REVIEW: Tiny Cinema (2022)

dir. Tyler Cornack

A mysterious Host (Paul Ford) guides us through six strange tales in this unhinged port-manteau from the makers of Butt Boy (2019). If you’re familiar with that movie – a former FrightFest film about a man with a compulsion to stick objects, and ultimately people, inside his anus – you’ll have some idea of the register director Cornack’s new film is tuning into.

For although the framing device introduces this as a Twilight Zone of depravity, the chapters – all directed by Cornack – unfurl with that same curious mix of gross-out humour and oddly affecting empathy, to greater or lesser levels of success. Adapted from Cornack and co-writer Ryan Koch’s TV series of the same name, Tiny Cinema suffers then – as many anthologies do – with an unevenness which stops the whole being fully triumphant.

Things begin promisingly enough with “Game Night”, where a throwaway comment at a party sends one attendee spiralling down a rabbit hole of male neurosis. “Edna” too is a lot of fun, satirising the search for a soulmate when the eponymous heroine (Olivia Herman) fishes a fresh cadaver out of a storm drain. And third chapter “Bust!” is strangely moving, where a group of friends band together to solve a pal’s erectile dysfunction in a particularly unusual way.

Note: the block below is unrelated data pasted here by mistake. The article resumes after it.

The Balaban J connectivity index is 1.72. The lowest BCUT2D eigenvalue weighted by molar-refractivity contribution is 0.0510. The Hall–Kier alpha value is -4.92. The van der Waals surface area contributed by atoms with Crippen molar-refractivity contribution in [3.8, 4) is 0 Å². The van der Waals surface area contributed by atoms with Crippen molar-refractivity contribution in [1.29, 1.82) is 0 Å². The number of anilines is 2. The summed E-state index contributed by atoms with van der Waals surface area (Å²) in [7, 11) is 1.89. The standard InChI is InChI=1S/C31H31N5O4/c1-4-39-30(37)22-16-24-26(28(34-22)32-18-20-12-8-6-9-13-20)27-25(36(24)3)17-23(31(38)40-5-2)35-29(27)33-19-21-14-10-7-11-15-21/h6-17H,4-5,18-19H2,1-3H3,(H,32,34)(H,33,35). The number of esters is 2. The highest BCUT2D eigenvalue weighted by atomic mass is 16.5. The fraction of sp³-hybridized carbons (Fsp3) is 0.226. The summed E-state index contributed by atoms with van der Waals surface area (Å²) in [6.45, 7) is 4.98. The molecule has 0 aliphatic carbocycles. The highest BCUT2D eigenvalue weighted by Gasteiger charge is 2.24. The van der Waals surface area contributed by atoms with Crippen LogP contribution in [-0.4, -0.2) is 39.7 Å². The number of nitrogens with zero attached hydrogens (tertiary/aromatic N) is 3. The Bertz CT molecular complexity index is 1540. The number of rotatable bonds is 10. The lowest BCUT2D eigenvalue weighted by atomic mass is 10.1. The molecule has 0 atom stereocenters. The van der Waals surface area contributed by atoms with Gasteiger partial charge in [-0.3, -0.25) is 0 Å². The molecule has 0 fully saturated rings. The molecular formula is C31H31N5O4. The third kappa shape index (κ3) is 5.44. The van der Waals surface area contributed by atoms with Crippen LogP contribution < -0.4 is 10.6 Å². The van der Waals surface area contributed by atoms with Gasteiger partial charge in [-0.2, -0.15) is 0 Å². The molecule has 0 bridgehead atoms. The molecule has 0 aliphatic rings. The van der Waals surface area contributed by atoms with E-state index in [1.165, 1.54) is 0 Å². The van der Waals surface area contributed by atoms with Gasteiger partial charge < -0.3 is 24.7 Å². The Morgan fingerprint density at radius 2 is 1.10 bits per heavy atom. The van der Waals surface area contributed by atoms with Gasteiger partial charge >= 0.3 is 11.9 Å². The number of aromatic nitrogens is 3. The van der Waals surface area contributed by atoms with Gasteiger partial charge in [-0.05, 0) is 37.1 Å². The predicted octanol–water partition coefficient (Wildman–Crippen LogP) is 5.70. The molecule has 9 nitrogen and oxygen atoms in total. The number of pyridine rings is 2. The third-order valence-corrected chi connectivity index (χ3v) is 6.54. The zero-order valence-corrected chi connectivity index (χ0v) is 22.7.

Unfortunately the second half fares less well: “Deep Impact” drags on as a delivery driver meets someone claiming to be his future self with an icky plan to save the world; “Motherfuckers” is a short – and decidedly unsweet – one joke riff on Goodfellas-esque gangsters; and “Daddy’s Home” starts off well with a guy being tricked into snorting the ashes of his date’s cremated father, but ultimately lands a little flat, again showing its ideas to be undeveloped.

It’s a shame, since although Cornack’s comedy isn’t for everyone – as the Host says in his opening monologue “You may laugh, you may get offended… that’s the whole fucking point” – at its best he hits a queasy balance between crudity and transcendence. Too bad then that, this time at least, this juggling act isn’t maintained consistently.

Tim Coleman


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